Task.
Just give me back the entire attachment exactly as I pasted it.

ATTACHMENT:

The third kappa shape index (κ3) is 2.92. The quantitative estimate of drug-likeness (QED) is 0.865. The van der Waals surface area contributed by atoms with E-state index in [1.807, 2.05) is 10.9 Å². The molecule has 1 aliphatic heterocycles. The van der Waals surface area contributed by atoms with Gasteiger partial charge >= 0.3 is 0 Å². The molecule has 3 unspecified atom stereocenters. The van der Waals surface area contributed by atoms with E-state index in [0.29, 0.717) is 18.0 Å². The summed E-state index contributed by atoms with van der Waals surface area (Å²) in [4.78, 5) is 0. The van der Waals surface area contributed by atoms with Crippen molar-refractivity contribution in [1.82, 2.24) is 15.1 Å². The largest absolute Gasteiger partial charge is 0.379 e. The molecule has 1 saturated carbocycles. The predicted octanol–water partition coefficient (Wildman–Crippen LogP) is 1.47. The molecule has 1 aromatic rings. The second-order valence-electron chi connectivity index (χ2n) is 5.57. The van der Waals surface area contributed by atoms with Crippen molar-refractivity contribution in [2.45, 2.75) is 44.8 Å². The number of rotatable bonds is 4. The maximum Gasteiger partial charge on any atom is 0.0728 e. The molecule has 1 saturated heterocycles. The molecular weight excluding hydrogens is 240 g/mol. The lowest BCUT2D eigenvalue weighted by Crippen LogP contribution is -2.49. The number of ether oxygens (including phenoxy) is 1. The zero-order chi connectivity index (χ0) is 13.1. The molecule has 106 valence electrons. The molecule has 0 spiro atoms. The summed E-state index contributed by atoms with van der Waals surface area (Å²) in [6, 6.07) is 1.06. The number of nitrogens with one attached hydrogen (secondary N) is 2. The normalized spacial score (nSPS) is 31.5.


The third kappa shape index (κ3) is 2.92. The quantitative estimate of drug-likeness (QED) is 0.865. The van der Waals surface area contributed by atoms with E-state index in [1.807, 2.05) is 10.9 Å². The molecule has 1 aliphatic heterocycles. The van der Waals surface area contributed by atoms with Gasteiger partial charge >= 0.3 is 0 Å². The molecule has 3 unspecified atom stereocenters. The van der Waals surface area contributed by atoms with E-state index in [0.29, 0.717) is 18.0 Å². The summed E-state index contributed by atoms with van der Waals surface area (Å²) in [4.78, 5) is 0. The van der Waals surface area contributed by atoms with Crippen molar-refractivity contribution in [1.82, 2.24) is 15.1 Å². The largest absolute Gasteiger partial charge is 0.379 e. The molecule has 1 saturated carbocycles. The predicted octanol–water partition coefficient (Wildman–Crippen LogP) is 1.47. The molecule has 1 aromatic rings. The second-order valence-electron chi connectivity index (χ2n) is 5.57. The van der Waals surface area contributed by atoms with Crippen molar-refractivity contribution in [2.45, 2.75) is 44.8 Å². The number of rotatable bonds is 4. The maximum Gasteiger partial charge on any atom is 0.0728 e. The molecule has 1 saturated heterocycles. The molecular weight excluding hydrogens is 240 g/mol. The lowest BCUT2D eigenvalue weighted by Crippen LogP contribution is -2.49. The number of ether oxygens (including phenoxy) is 1. The zero-order chi connectivity index (χ0) is 13.1. The molecule has 106 valence electrons. The molecule has 0 spiro atoms. The summed E-state index contributed by atoms with van der Waals surface area (Å²) in [6, 6.07) is 1.06. The number of nitrogens with one attached hydrogen (secondary N) is 2. The normalized spacial score (nSPS) is 31.5.